Although it made many fewer headlines, it is important to note in this context that many longstanding DHS policies and practices were recently codified in an expansive set of new regulations published by U.S. Citizenship and Immigration Services (“USCIS”) in November 2016, which by no coincidence took effect on January 17, 2017. These new rules, “Retention of EB-1, EB-2, and EB-3 Immigrant Workers and Program Improvements Affecting High-Skilled Nonimmigrant Workers,” were intended to modernize and improve aspects of certain visa programs and clarify and codify longstanding DHS policies and practices with respect to the American Competitiveness in the Twenty-First Century Act (“AC21”), which focuses, in large part, on H-1B and green card portability. Of particular note, the new rules:

  • clarify the use and establishment of priority dates;
  • expound H-1B portability and successive portability benefits;
  • confirm H-1B recapture and cap-exempt status eligibility requirements;
  • establish grace periods for certain job seekers;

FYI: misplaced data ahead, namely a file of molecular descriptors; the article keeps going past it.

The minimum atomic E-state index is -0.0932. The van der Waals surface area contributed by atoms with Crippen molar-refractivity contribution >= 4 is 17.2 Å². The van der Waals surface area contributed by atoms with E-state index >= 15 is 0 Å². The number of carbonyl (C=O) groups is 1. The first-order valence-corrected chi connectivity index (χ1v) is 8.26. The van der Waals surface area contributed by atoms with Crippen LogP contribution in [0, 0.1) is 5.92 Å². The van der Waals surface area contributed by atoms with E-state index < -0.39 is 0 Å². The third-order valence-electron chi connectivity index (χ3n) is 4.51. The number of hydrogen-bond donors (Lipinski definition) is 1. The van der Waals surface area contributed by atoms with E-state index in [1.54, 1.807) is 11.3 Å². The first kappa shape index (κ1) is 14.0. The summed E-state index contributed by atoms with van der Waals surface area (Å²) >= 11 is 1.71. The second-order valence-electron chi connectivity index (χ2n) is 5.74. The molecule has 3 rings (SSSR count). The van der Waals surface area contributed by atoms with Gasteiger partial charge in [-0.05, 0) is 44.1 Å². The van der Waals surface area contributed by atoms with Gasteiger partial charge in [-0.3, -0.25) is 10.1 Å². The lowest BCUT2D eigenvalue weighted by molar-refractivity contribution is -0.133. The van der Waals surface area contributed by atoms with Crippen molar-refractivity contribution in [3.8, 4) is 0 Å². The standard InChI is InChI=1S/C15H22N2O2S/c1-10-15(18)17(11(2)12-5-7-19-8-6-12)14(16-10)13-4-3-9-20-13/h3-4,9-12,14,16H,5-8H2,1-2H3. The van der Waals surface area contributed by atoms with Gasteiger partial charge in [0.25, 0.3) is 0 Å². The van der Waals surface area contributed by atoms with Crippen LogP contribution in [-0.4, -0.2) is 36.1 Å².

• describe eligibility for post sixth-year H-1B extensions under AC21;
  • clarify green card portability requirements and explain the purpose and use of new USCIS Form I-485 Supplement J; and
  • provide automatic employment authorization document (“EAD”) extensions for certain EAD holders, while eliminating USCIS’s obligation to adjudicate EAD applications within 90 days.

In the coming months and years, shifts in the nation’s approach to immigration policy are inevitable due to the change in administrations. Like the recent EOs, some may happen quickly and with very little notice. More substantial programmatic changes, however, will occur over time through the normal legislative and regulatory channels. In the immediate term, employers should advise their foreign national populations to take caution in all international travel and to expect delays in visa application processing and heightened screening across all inspection facilities. Employers should direct specific questions about the EOs, and questions about the impacts of the new USCIS rules and their interplay with the EOs, to their immigration counsel. In the longer term, financial services firms should expect an ongoing dialogue about the future of U.S. immigration law and, if they want the law to develop in a more positive direction, get engaged in the legislative and regulatory processes. Regardless of sentiments about how the conversation starts, these employers should recognize that opportunities exist to make the system better and more efficient. The time is therefore ripe for stakeholder advocacy.